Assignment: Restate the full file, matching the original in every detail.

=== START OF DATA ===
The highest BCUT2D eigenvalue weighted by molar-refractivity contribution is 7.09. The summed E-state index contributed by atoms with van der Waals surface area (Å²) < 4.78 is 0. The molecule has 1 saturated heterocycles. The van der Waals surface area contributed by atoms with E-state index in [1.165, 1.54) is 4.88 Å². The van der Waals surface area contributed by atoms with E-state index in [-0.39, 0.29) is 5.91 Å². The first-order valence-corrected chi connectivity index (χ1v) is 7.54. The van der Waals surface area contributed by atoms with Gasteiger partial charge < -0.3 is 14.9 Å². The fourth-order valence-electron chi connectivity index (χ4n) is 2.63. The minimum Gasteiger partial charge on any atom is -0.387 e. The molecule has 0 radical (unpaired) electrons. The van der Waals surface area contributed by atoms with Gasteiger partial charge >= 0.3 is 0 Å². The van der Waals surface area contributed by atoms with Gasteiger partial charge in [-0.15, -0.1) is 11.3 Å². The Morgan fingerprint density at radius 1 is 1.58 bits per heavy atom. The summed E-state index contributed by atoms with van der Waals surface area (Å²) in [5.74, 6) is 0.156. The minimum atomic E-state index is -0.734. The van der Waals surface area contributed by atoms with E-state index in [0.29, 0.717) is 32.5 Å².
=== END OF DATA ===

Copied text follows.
The highest BCUT2D eigenvalue weighted by molar-refractivity contribution is 7.09. The summed E-state index contributed by atoms with van der Waals surface area (Å²) < 4.78 is 0. The molecule has 1 saturated heterocycles. The van der Waals surface area contributed by atoms with E-state index in [1.165, 1.54) is 4.88 Å². The van der Waals surface area contributed by atoms with E-state index in [-0.39, 0.29) is 5.91 Å². The first-order valence-corrected chi connectivity index (χ1v) is 7.54. The van der Waals surface area contributed by atoms with Gasteiger partial charge < -0.3 is 14.9 Å². The fourth-order valence-electron chi connectivity index (χ4n) is 2.63. The minimum Gasteiger partial charge on any atom is -0.387 e. The molecule has 0 radical (unpaired) electrons. The van der Waals surface area contributed by atoms with Gasteiger partial charge >= 0.3 is 0 Å². The van der Waals surface area contributed by atoms with Gasteiger partial charge in [-0.15, -0.1) is 11.3 Å². The Morgan fingerprint density at radius 1 is 1.58 bits per heavy atom. The summed E-state index contributed by atoms with van der Waals surface area (Å²) in [5.74, 6) is 0.156. The minimum atomic E-state index is -0.734. The van der Waals surface area contributed by atoms with E-state index in [0.29, 0.717) is 32.5 Å².